• 1 <= nums1[i], nums2[i] <= 10^5

## Solution: Hashtable

For each number y in the second array, count its frequency.

For each number x in the first, if x * x % y == 0, let r = x * x / y
if r == y: ans += f[y] * f[y-1]
else ans += f[y] * f[r]

Final ans /= 2

Time complexity: O(n)
Space complexity: O(n)

## C++

You are given a string s, a split is called good if you can split s into 2 non-empty strings p and q where its concatenation is equal to s and the number of distinct letters in p and q are the same.

Return the number of good splits you can make in s.

Example 1:

Input: s = "aacaba"
Output: 2
Explanation: There are 5 ways to split "aacaba" and 2 of them are good.
("a", "acaba") Left string and right string contains 1 and 3 different letters respectively.
("aa", "caba") Left string and right string contains 1 and 3 different letters respectively.
("aac", "aba") Left string and right string contains 2 and 2 different letters respectively (good split).
("aaca", "ba") Left string and right string contains 2 and 2 different letters respectively (good split).
("aacab", "a") Left string and right string contains 3 and 1 different letters respectively.


Example 2:

Input: s = "abcd"
Output: 1
Explanation: Split the string as follows ("ab", "cd").


Example 3:

Input: s = "aaaaa"
Output: 4
Explanation: All possible splits are good.

Example 4:

Input: s = "acbadbaada"
Output: 2


Constraints:

• s contains only lowercase English letters.
• 1 <= s.length <= 10^5

## Solution: Sliding Window

1. Count the frequency of each letter and count number of unique letters for the entire string as right part.
2. Iterate over the string, add current letter to the left part, and remove it from the right part.
3. We only
1. increase the number of unique letters when its frequency becomes to 1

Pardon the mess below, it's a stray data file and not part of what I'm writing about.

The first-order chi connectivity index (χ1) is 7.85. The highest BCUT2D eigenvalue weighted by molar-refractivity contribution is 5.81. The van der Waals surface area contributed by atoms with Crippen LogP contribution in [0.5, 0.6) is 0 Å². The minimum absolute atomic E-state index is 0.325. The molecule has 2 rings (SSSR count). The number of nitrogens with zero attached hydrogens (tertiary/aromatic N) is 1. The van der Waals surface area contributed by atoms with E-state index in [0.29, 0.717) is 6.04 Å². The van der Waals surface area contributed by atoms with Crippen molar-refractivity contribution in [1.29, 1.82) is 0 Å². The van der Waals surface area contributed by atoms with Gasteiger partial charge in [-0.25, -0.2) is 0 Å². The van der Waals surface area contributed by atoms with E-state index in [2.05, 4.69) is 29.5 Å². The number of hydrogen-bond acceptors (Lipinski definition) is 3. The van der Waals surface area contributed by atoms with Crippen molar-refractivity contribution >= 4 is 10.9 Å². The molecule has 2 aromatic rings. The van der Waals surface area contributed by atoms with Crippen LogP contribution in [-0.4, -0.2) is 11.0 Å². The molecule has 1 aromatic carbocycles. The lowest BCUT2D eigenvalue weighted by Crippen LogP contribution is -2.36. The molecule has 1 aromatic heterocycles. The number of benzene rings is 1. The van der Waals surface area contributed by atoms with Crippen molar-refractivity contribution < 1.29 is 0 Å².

2. decrease the number of unique letters when its frequency becomes to 0

Time complexity: O(n)
Space complexity: O(1)

## Python3

Given an array of integers arr of even length n and an integer k.

We want to divide the array into exactly n / 2 pairs such that the sum of each pair is divisible by k.

Return True If you can find a way to do that or False otherwise.

Example 1:

Input: arr = [1,2,3,4,5,10,6,7,8,9], k = 5
Output: true
Explanation: Pairs are (1,9),(2,8),(3,7),(4,6) and (5,10).


Example 2:

Input: arr = [1,2,3,4,5,6], k = 7
Output: true
Explanation: Pairs are (1,6),(2,5) and(3,4).


Example 3:

Input: arr = [1,2,3,4,5,6], k = 10
Output: false
Explanation: You can try all possible pairs to see that there is no way to divide arr into 3 pairs each with sum divisible by 10.


Example 4:

Input: arr = [-10,10], k = 2
Output: true


Example 5:

Input: arr = [-1,1,-2,2,-3,3,-4,4], k = 3
Output: true


Constraints:

• arr.length == n
• 1 <= n <= 10^5
• n is even.
• -10^9 <= arr[i] <= 10^9
• 1 <= k <= 10^5

## Solution: Mod and Count

Count the frequency of (x % k + k) % k.
f should be even (zero is also even)
f = f[k -1] ((1 + k – 1) % k == 0)
f = f[k -2] ((2 + k – 2) % k == 0)

Time complexity: O(n)
Space complexity: O(k)